As already suggested, being mindful during discussion is crucial. Paying attention to the argument we are currently making, or the belief that we are currently discussing, and considering whether it conflicts with previous arguments or discussions is a good start. We could also begin to privately examine our beliefs for contradictions, and examine their consistency and coherence. We could also pay attention to why we are arguing against a particular point in any discussion or argument. Which brings us to another good practice, understanding where our beliefs and ideas have come from; and doing so honestly. Has our belief simply been picked up from some discussion group, or YouTube video, and accepted as true without any real critical evaluation, or without any real test against what we already believe? How many of our beliefs have we accepted simply because they have come from someone we have considered an authority in whatever group we belong to, or that we have accepted simply because it feels right, or because it is the opposite of what one of our out-groups believes? Or simply because it comes from our in-group?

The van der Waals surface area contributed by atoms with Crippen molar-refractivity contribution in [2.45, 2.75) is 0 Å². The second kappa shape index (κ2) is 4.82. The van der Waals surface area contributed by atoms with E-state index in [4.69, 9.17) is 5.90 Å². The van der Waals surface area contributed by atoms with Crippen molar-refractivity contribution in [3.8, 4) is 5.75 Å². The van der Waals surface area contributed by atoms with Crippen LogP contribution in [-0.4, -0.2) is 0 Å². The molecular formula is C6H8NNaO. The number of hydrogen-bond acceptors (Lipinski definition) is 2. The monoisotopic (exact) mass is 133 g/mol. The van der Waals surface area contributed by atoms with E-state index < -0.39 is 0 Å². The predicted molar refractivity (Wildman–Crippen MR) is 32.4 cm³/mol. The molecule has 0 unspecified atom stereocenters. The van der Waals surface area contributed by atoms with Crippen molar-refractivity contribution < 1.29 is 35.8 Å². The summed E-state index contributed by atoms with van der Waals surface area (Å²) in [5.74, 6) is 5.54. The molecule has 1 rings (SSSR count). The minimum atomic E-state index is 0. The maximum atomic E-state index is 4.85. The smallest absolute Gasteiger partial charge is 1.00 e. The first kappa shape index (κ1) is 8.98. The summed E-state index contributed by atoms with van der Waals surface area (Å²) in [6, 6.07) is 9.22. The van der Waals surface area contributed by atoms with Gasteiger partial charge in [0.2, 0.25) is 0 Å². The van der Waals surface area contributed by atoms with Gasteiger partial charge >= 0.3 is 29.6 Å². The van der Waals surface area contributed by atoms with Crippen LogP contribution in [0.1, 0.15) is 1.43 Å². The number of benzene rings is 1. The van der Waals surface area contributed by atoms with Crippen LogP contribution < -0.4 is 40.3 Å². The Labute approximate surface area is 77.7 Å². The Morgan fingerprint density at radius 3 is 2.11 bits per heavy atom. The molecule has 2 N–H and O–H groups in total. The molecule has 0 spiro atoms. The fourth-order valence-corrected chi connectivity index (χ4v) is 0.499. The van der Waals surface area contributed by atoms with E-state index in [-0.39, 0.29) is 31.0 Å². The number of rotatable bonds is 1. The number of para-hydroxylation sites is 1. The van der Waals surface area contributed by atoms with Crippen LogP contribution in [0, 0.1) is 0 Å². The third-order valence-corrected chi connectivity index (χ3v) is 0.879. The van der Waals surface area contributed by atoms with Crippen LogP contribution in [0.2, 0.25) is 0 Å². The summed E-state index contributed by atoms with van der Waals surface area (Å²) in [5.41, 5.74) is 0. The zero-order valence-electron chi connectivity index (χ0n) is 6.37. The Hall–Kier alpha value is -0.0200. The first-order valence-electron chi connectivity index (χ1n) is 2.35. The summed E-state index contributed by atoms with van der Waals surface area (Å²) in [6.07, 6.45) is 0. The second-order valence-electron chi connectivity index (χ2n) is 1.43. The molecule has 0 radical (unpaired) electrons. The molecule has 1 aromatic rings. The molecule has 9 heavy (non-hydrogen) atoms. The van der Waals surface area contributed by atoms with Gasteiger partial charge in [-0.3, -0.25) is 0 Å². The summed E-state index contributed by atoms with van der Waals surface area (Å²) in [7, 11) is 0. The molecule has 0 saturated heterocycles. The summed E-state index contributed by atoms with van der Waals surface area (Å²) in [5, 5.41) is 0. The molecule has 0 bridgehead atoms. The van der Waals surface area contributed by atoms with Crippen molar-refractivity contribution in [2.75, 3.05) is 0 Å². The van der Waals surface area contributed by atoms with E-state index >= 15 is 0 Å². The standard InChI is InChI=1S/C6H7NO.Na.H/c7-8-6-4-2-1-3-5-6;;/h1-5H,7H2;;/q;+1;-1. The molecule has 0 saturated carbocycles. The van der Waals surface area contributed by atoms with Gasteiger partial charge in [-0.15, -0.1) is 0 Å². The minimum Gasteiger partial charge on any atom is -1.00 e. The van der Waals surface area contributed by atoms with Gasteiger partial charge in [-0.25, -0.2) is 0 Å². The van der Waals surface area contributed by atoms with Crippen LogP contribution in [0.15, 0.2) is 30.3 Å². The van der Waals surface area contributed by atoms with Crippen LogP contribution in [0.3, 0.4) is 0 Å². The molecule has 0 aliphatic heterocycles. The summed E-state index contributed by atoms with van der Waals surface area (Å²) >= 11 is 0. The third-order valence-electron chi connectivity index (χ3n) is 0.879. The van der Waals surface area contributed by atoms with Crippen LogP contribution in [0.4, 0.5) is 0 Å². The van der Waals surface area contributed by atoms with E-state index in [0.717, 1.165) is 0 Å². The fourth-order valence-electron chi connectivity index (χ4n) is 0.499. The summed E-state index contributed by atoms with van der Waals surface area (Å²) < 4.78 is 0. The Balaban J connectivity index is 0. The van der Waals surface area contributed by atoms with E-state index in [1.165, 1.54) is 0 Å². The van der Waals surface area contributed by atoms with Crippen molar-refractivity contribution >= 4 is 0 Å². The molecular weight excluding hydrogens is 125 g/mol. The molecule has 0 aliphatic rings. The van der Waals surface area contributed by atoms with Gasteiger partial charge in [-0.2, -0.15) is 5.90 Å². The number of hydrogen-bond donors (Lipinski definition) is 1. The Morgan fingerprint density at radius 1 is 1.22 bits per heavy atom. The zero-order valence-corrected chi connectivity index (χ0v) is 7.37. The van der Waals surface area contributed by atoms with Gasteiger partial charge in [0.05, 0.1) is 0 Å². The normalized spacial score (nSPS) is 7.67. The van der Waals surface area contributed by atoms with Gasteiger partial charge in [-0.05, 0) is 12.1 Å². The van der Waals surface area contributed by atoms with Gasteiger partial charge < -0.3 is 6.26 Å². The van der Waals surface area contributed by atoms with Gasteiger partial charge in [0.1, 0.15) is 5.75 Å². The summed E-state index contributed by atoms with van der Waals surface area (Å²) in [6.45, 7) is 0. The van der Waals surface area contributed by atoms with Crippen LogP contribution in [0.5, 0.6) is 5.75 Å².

There is much good practice that can be done to check our beliefs for contradictions, incoherence, and inconsistency. It is also good practice to do so. Of course, as previously stated, we must also have an acceptance that it is highly possible that we do hold contradictory beliefs, and that our own self-narrative may be getting in the way of us accepting that we do hold contradictory beliefs. When it comes to being rational, we are often our own worst enemy, as something like the Dunning-Kruger shows. The first step is always the hardest to take, and often the one we most avoid. We may convince ourselves that there is no need for us to do so, after all, we are sceptics and atheists, therefore we are rational. We would all be theists if we were irrational. However, we may also surprise ourselves if we begin looking at our own beliefs, and checking them for consistency, and coherence, and contradiction. Why we have accepted some of those beliefs may also surprise. Self-reflection may reveal much that is hidden from us, because self-reflection is something that we often forget to do. Of course, there is nothing that states that we have to do these things, we are perfectly free to go on believing false things about ourselves, and believing contradictory things. It is part of our psychological makeup after all. However, if we truly want rationality to be more than simply a claim about ourselves, one more false narrative that we tell ourselves, then perhaps we owe it to ourselves to do a little honest self-reflection about our beliefs, and claims we make about ourselves.